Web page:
[3]Ricks, Grand Style, pp. 98‑99, makes a similar point without citing the parallel. He aptly cites Richardson, who also noticed the ambiguity of the syntax and “hurried to protect Eve’s honour: ‘This passage must be pointed thus, as in Milton’s Editions; as Some have done it, it makes Wild work. Darts of Desire but only to Wish her Stay.”’
[4]Cf V 445-50, where the description of the naked and innocent Eve ministring at table for Adam and angel suddenly evokes from the narrator, first a reference to the Sons of God who at Gen 6.1-4 fell for the Daughters of Men, and in many accounts thus caused the Fall (see below, n 31), and then a reference to “jealousie/ . . . the injur’d Lovers Hell”. Flannagan points out ad loc that “lurking in the background of Eden is Satan”, but, since he is definitely absent as a character at this point, and a very different and unfallen angel is present, I would rather say, as I am arguing here, that the text is potentially Satanic.

Neil Forsyth
Professor of English 
University of Lausanne
Switzerland
neil.forsyth at unil.ch





On Jul 26, 2011, at 6:38 PM, Harold Skulsky wrote:

> "My suggestion is -- and I will reiterate it -- that we read the last part of the sentence from the ending." Thus Richard Strier.
> 
> I'm afraid I don't understand the idea of reading sentences backward. I tend to stick to the default assumption of pragmatics, that the drift and scope of utterances unfold in time, with earlier developments providing the context for developments down the line. (I'm not sure M's pragmatics differed on this point.)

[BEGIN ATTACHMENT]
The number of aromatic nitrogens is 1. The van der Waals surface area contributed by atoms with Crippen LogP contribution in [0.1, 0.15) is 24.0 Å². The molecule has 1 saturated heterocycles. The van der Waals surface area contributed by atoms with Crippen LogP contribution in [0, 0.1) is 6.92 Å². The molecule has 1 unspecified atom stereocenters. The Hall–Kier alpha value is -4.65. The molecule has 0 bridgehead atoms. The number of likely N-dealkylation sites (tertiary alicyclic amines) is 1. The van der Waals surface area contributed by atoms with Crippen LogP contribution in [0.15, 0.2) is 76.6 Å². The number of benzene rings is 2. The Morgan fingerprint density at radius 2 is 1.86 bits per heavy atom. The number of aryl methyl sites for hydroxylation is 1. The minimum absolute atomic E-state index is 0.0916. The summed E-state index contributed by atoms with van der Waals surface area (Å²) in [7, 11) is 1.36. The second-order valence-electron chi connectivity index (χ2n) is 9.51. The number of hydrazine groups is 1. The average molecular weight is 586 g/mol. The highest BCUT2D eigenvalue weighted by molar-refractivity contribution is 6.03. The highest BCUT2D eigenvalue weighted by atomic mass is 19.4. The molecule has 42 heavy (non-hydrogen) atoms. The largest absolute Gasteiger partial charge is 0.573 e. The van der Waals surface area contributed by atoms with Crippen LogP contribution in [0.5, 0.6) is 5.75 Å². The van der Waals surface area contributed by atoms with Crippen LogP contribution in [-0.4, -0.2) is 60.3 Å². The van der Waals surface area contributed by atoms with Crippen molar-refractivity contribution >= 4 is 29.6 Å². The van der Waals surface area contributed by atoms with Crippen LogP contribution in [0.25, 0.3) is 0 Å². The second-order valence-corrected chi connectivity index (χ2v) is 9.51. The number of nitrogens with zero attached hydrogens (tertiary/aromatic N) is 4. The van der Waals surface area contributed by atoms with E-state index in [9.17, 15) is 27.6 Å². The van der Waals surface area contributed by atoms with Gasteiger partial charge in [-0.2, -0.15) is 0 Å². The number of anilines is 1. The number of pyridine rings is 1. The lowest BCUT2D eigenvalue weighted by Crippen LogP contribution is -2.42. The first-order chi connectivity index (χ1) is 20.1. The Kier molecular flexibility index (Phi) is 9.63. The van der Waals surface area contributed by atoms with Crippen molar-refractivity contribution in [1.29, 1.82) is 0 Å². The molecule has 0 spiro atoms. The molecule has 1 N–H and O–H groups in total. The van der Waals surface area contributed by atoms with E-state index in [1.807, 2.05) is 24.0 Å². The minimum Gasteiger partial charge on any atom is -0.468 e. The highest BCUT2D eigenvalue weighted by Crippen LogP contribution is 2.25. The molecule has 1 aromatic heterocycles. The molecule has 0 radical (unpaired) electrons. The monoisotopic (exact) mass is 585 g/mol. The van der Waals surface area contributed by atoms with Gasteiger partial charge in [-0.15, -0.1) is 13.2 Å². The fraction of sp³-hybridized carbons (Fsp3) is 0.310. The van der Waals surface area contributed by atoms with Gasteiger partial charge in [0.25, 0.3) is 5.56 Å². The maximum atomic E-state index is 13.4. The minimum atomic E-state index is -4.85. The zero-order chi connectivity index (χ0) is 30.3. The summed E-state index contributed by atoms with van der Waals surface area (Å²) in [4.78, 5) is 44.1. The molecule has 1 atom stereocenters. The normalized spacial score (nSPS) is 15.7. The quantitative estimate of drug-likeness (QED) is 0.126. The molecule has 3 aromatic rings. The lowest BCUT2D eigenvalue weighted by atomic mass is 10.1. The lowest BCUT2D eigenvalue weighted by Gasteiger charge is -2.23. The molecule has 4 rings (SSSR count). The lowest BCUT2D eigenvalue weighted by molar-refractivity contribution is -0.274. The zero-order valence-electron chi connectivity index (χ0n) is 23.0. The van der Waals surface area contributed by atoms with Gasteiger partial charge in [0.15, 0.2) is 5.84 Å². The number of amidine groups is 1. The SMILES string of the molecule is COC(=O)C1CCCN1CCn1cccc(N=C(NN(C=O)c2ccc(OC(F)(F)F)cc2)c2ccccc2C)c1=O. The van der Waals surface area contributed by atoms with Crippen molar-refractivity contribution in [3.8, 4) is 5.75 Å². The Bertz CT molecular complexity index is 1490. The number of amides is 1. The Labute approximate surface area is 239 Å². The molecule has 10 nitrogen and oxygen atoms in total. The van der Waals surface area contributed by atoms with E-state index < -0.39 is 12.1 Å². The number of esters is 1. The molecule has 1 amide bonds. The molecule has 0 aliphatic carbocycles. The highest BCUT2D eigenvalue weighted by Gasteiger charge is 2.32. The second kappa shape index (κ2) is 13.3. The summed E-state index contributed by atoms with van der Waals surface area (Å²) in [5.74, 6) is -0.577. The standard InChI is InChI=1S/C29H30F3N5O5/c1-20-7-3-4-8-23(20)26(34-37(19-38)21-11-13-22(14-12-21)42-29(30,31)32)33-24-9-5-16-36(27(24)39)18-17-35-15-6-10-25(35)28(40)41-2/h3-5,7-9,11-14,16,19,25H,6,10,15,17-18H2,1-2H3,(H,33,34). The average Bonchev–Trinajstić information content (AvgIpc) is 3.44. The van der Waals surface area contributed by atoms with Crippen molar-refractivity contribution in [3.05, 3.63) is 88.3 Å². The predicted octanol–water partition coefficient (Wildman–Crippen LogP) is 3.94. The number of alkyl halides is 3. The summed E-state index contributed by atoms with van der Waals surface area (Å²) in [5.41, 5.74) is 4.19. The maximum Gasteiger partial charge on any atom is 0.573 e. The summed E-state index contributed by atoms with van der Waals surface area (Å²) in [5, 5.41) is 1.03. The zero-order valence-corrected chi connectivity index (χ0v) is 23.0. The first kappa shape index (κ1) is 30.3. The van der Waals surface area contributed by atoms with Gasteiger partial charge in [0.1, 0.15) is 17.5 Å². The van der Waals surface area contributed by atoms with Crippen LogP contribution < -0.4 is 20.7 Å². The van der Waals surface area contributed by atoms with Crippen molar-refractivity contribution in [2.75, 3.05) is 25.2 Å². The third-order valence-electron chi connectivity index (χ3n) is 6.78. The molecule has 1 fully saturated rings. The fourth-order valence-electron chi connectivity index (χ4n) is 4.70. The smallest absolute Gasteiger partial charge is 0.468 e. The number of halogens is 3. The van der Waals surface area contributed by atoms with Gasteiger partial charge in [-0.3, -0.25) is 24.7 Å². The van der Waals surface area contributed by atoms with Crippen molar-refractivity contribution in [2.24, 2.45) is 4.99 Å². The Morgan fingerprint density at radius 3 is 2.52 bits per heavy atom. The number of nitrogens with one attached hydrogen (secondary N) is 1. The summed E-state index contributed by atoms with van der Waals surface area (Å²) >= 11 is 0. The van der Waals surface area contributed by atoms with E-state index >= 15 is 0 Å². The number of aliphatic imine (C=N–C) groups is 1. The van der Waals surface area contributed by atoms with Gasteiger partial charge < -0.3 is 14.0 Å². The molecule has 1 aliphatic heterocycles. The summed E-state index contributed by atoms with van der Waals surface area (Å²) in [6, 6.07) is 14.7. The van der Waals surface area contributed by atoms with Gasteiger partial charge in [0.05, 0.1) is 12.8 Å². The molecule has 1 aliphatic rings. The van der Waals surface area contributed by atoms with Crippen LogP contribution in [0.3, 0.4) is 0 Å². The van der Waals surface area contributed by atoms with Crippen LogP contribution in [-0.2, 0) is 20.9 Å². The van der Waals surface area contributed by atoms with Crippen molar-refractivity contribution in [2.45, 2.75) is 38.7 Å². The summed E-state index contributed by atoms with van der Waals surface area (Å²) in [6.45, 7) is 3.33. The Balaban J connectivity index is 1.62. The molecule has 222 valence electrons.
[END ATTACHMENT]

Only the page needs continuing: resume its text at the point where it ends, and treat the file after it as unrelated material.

> 
> If the assumption is not acceptable, then I guess we need to agree to disagree. But until further notice I'll proceed as if agreement is still possible.
> 
> Given the principle of progressive (not  regressive) drift, M’s contrafactual line of thought goes like this:
> 
> If Raphael had coveted Eve, this bad behavior would have been excusable [not, of course, justifiable] given her dazzling beauty. BUT (just to avoid misunderstanding) IN FACT an unfallen angel is incapable of coveting somebody else's wife, so Raphael doesn't covet Eve.
> 
> Adam’s incapacity for jealousy simply doesn’t serve the logically required purpose of the BUT IN FACT--that is, of making sure we understand that the COUNTERFACTUAL ABOUT RAPHAEL (the excusableness of Raphael's coveting of Eve) is counterfactual though true.
> 
> The point of the reference to Adam's incapacity for jealousy is to forestall a parallel misreading of a second true counterfactual (the excusableness of Adam's jealousy given Eve's dazzling beauty), a contrafactual that if taken as factual would once again compromise the innocence of the scene.
> 
> Why does M bother to warn us about the counterfactuality of both true conditionals? Who, contemplating Eve ministering naked, would entertain cynical thoughts either about Raphael’s libido or about Adam’s suspicions of Raphael’s libido? Answer: the postlapsarian reader. It's people harnessed with imaginations like ours who might convert M's scene into a version of Manet’s Déjeuner sur l’herbe equipped with a running docent commentary by Henry Miller.
>